Linda Herrick

Linda Herrick is the Arts and Books Editor at the NZ Herald.

A chance to write literary future

NZ stars at Frankfurt Book Fair showcasing the best of our culture in a purpose-built pavilion.

The 2500sq m New Zealand Pavilion at Frankfurt Book Fair is described as 'an island in twilight, floating in an ocean under a starry sky'. Photo / Supplied
The 2500sq m New Zealand Pavilion at Frankfurt Book Fair is described as 'an island in twilight, floating in an ocean under a starry sky'. Photo / Supplied

New Zealand will be on display more than 18,000km away in Germany tomorrow when the doors open for the Frankfurt Book Fair - the biggest book trade fair in the world.

Up to 1700 invited guests will attend the opening, including 400 in the New Zealand delegation, and more than 300,000 international publishers, buyers and members of the public are expected to visit the fair during its five-day duration.

The opening begins with speeches by big-hitters in the German publishing and political scene, including the Mayor of Frankfurt and Germany's Deputy Prime Minister and Foreign Minister.

New Zealand writers Bill Manhire and Joy Cowley will add a lighter touch, with New Zealand Deputy Prime Minister Bill English bringing up the rear. And then the fun is allowed to begin.

Visitors entering the New Zealand Pavilion - a 2500sq m central space designed by architect Andrew Patterson - will be entertained by opera singers Sarah Castle and Aivale Cole, poets Ole Maiava and Courtney Meredith, the Tatau Dance Group and the kapa haka world champions, Te Matarae I Orehu.

The experience will be rounded off with Secrets, a 20-minute film and live performance produced by Auckland-based Inside Out Productions, with New Zealand food and wine created by executive chef Shannon Campbell.

The pavilion, which will host about 70 New Zealand writers, with 100 works translated into German editions, is described as "an island in twilight, floating in an ocean under a starry sky". Surrounded by a pool of shallow water, the "island" features couches wrapped in wool, watched over by projected images of moreporks in flight. The space will even "smell" like Aotearoa, awaft with the scents of natural oils.

The heart of the New Zealand Pavilion presentation centres on the concept of "manaakitanga" - hospitality - says New Zealand at Frankfurt Book Fair project director Tanea Heke.

"We're hoping our guests will experience all the richness New Zealand's hospitality has to offer during the opening and over the week of the fair."

The Guest of Honour status is the culmination of a year-long programme of New Zealand cultural events throughout Germany delivered on a budget of $5.5 million, with the Ministry of Heritage and Culture heading the project, and support from a raft of organisations such as the Ministry of Trade and Development, the Film Commission, Air New Zealand, Icebreaker, the Film Archive, the Music Commission, Beef and Lamb NZ, and the New Zealand-German Business Association.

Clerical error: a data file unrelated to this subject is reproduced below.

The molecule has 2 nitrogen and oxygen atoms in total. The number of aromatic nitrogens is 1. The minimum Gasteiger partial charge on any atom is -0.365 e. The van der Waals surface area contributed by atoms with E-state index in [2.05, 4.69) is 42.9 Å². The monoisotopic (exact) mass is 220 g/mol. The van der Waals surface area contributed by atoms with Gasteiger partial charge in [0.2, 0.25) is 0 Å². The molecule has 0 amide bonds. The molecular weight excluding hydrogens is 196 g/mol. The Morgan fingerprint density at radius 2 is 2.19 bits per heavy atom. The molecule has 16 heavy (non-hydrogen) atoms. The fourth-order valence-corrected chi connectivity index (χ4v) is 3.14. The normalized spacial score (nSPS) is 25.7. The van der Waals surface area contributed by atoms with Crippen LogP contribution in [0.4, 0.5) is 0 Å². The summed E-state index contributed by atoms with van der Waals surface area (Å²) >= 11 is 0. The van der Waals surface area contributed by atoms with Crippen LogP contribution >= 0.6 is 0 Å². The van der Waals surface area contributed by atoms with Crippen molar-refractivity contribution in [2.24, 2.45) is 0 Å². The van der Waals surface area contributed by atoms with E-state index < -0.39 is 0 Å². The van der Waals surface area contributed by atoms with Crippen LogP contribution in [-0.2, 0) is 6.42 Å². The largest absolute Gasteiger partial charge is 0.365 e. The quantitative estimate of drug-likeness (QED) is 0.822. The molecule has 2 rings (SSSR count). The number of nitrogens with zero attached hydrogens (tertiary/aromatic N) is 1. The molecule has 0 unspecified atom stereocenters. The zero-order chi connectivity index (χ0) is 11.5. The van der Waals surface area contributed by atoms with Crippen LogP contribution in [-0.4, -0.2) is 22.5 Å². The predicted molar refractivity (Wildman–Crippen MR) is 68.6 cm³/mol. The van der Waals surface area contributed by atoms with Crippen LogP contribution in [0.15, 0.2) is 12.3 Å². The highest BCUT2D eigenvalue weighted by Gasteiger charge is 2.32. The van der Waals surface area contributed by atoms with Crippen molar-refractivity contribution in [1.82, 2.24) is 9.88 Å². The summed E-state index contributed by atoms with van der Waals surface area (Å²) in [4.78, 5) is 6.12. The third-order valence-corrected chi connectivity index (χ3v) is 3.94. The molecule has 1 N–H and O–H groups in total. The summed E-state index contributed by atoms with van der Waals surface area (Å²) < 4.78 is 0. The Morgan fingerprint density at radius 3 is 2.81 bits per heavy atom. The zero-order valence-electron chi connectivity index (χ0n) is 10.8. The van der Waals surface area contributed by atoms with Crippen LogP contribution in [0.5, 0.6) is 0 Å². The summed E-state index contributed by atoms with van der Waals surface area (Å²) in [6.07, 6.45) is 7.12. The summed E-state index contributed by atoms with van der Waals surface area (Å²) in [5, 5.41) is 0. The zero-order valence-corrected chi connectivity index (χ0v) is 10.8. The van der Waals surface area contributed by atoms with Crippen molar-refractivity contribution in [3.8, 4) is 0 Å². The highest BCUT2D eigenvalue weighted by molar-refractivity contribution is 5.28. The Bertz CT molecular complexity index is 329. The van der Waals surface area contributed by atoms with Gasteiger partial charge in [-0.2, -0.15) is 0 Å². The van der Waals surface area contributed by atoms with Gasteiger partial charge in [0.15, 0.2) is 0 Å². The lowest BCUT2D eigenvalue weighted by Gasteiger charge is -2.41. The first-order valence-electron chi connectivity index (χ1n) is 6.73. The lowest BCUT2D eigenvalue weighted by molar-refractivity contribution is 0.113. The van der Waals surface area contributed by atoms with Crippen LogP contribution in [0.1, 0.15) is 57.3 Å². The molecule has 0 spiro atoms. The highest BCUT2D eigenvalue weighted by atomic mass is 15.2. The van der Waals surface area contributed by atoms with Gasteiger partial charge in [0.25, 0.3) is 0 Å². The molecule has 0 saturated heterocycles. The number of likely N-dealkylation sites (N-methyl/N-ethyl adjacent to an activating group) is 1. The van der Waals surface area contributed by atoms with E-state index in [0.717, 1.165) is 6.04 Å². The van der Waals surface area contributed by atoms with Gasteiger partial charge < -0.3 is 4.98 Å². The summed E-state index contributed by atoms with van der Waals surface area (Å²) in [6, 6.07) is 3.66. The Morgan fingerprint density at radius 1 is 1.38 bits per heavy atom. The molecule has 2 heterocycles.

With hundreds of well-attended New Zealand writer events in Germany and other parts of Europe right through the year, the budget has been value for money, yet Ministry of Heritage and Culture chief executive Lewis Holden is mystified by some of the negative coverage back home, including a claim that New Zealand only got the guest slot because Australia had turned it down.

"When we got into this there had been talk about New Zealand and Australia sharing the guest status in 2015 and a number of us felt that that misses the point for New Zealand. Our whole culture and society is quite distinctive," he says.

"When it got back to the Book Fair people that we didn't think that was going to work for us, they came back in January 2011 and said there is huge interest in New Zealand, its culture - particularly its Maori culture - and it's on many Germans' bucket list to visit, so what about if we bump you up the list and make you the guest country of honour in 2012.

"Countries tend to know about this four or five years in advance so they can plan accordingly, so the Germans said, 'we can help you with this.'

"It was always going to be a case of doing it in a very Kiwi way, utilising people we had on the ground there and basically working it from here. So the shorter time frame wasn't a disadvantage."

The benefits for New Zealand, he hopes, will be manifold.

"Germany is the fourth largest economy in the world so you are talking about one of the very big players. It's our main source of international students [3590 in 2011] who come to New Zealand. It's got strong commercial interests in New Zealand and vice versa. Then there is the tourism profile - Germans are our biggest spenders on a per-day basis.